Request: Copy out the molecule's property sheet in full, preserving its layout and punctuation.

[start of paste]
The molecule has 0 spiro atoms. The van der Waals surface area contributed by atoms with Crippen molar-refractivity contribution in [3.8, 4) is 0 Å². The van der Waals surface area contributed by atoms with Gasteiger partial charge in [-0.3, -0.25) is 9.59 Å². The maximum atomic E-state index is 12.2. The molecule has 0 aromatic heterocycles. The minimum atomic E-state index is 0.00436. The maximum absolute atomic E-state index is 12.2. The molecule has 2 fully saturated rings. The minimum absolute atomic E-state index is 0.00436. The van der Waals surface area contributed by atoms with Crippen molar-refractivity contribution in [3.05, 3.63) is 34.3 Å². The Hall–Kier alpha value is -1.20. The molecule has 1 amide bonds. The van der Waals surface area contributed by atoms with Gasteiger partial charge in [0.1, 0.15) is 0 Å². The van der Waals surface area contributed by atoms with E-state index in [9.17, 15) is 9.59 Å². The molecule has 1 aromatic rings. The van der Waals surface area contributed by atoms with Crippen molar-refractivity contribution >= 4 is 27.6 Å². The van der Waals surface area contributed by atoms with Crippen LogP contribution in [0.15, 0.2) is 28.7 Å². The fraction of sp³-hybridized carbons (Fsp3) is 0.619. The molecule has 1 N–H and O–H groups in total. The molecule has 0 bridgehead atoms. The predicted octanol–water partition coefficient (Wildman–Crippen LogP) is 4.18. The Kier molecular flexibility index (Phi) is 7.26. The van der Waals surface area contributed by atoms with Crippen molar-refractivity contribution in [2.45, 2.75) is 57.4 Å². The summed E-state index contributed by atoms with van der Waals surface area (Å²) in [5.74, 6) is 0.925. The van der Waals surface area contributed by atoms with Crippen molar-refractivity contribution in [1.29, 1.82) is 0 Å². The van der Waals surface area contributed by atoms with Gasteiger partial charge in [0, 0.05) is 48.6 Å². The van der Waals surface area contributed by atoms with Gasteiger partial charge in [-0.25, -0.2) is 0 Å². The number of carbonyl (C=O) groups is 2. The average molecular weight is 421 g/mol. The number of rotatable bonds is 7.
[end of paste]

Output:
The molecule has 0 spiro atoms. The van der Waals surface area contributed by atoms with Crippen molar-refractivity contribution in [3.8, 4) is 0 Å². The van der Waals surface area contributed by atoms with Gasteiger partial charge in [-0.3, -0.25) is 9.59 Å². The maximum atomic E-state index is 12.2. The molecule has 0 aromatic heterocycles. The minimum atomic E-state index is 0.00436. The maximum absolute atomic E-state index is 12.2. The molecule has 2 fully saturated rings. The minimum absolute atomic E-state index is 0.00436. The van der Waals surface area contributed by atoms with Crippen molar-refractivity contribution in [3.05, 3.63) is 34.3 Å². The Hall–Kier alpha value is -1.20. The molecule has 1 amide bonds. The van der Waals surface area contributed by atoms with Gasteiger partial charge in [0.1, 0.15) is 0 Å². The van der Waals surface area contributed by atoms with E-state index in [9.17, 15) is 9.59 Å². The molecule has 1 aromatic rings. The van der Waals surface area contributed by atoms with Crippen molar-refractivity contribution >= 4 is 27.6 Å². The van der Waals surface area contributed by atoms with Crippen LogP contribution in [0.15, 0.2) is 28.7 Å². The fraction of sp³-hybridized carbons (Fsp3) is 0.619. The molecule has 1 N–H and O–H groups in total. The molecule has 0 bridgehead atoms. The predicted octanol–water partition coefficient (Wildman–Crippen LogP) is 4.18. The Kier molecular flexibility index (Phi) is 7.26. The van der Waals surface area contributed by atoms with Crippen molar-refractivity contribution in [2.45, 2.75) is 57.4 Å². The summed E-state index contributed by atoms with van der Waals surface area (Å²) in [5.74, 6) is 0.925. The van der Waals surface area contributed by atoms with Crippen molar-refractivity contribution in [1.29, 1.82) is 0 Å². The van der Waals surface area contributed by atoms with Gasteiger partial charge in [0, 0.05) is 48.6 Å². The van der Waals surface area contributed by atoms with Gasteiger partial charge in [-0.25, -0.2) is 0 Å². The number of carbonyl (C=O) groups is 2. The average molecular weight is 421 g/mol. The number of rotatable bonds is 7.